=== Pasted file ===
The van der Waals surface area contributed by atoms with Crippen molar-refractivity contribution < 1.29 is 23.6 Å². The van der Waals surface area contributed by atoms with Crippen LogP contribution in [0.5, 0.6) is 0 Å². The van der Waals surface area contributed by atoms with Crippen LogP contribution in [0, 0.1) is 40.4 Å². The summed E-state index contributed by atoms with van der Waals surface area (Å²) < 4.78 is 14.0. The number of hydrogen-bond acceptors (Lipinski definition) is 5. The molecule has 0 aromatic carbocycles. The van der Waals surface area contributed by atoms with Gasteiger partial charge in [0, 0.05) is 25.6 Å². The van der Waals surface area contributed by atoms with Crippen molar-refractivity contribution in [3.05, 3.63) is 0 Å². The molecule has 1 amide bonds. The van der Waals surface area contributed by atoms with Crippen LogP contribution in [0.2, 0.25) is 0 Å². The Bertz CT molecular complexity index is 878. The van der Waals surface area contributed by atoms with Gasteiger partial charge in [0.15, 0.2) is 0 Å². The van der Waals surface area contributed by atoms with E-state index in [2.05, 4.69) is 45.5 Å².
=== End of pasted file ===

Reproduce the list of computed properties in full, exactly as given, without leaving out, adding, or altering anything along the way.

The van der Waals surface area contributed by atoms with Crippen molar-refractivity contribution < 1.29 is 23.6 Å². The van der Waals surface area contributed by atoms with Crippen LogP contribution in [0.5, 0.6) is 0 Å². The van der Waals surface area contributed by atoms with Crippen LogP contribution in [0, 0.1) is 40.4 Å². The summed E-state index contributed by atoms with van der Waals surface area (Å²) < 4.78 is 14.0. The number of hydrogen-bond acceptors (Lipinski definition) is 5. The molecule has 0 aromatic carbocycles. The van der Waals surface area contributed by atoms with Gasteiger partial charge in [0, 0.05) is 25.6 Å². The van der Waals surface area contributed by atoms with Crippen molar-refractivity contribution in [3.05, 3.63) is 0 Å². The molecule has 1 amide bonds. The van der Waals surface area contributed by atoms with Crippen LogP contribution in [0.2, 0.25) is 0 Å². The Bertz CT molecular complexity index is 878. The van der Waals surface area contributed by atoms with Gasteiger partial charge in [0.15, 0.2) is 0 Å². The van der Waals surface area contributed by atoms with E-state index in [2.05, 4.69) is 45.5 Å².